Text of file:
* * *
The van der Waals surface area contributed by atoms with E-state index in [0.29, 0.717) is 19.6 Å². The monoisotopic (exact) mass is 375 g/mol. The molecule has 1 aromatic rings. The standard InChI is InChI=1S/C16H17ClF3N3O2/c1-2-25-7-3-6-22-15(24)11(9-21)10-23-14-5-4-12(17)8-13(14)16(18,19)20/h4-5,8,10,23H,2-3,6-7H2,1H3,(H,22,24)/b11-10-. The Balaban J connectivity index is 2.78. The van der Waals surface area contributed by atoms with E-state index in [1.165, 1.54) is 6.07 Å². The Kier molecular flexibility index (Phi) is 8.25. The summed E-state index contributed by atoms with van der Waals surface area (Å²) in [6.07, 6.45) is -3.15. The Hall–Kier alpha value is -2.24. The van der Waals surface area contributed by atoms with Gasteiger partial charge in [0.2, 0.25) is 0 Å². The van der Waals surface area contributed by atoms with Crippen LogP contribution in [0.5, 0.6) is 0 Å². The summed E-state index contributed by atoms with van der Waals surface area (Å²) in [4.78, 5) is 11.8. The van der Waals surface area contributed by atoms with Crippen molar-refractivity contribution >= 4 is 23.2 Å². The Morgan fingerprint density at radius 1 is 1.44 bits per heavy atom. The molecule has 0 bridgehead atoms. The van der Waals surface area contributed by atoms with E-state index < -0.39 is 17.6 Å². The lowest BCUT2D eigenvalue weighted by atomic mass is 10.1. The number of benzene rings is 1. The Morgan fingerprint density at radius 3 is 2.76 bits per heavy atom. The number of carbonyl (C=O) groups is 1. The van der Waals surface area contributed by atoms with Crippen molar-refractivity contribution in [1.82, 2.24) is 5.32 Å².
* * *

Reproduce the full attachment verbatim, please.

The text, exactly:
The van der Waals surface area contributed by atoms with E-state index in [0.29, 0.717) is 19.6 Å². The monoisotopic (exact) mass is 375 g/mol. The molecule has 1 aromatic rings. The standard InChI is InChI=1S/C16H17ClF3N3O2/c1-2-25-7-3-6-22-15(24)11(9-21)10-23-14-5-4-12(17)8-13(14)16(18,19)20/h4-5,8,10,23H,2-3,6-7H2,1H3,(H,22,24)/b11-10-. The Balaban J connectivity index is 2.78. The van der Waals surface area contributed by atoms with E-state index in [1.165, 1.54) is 6.07 Å². The Kier molecular flexibility index (Phi) is 8.25. The summed E-state index contributed by atoms with van der Waals surface area (Å²) in [6.07, 6.45) is -3.15. The Hall–Kier alpha value is -2.24. The van der Waals surface area contributed by atoms with Gasteiger partial charge in [0.2, 0.25) is 0 Å². The van der Waals surface area contributed by atoms with Crippen LogP contribution in [0.5, 0.6) is 0 Å². The summed E-state index contributed by atoms with van der Waals surface area (Å²) in [4.78, 5) is 11.8. The van der Waals surface area contributed by atoms with Crippen molar-refractivity contribution >= 4 is 23.2 Å². The Morgan fingerprint density at radius 1 is 1.44 bits per heavy atom. The molecule has 0 bridgehead atoms. The van der Waals surface area contributed by atoms with E-state index < -0.39 is 17.6 Å². The lowest BCUT2D eigenvalue weighted by atomic mass is 10.1. The number of benzene rings is 1. The Morgan fingerprint density at radius 3 is 2.76 bits per heavy atom. The number of carbonyl (C=O) groups is 1. The van der Waals surface area contributed by atoms with Crippen molar-refractivity contribution in [1.82, 2.24) is 5.32 Å².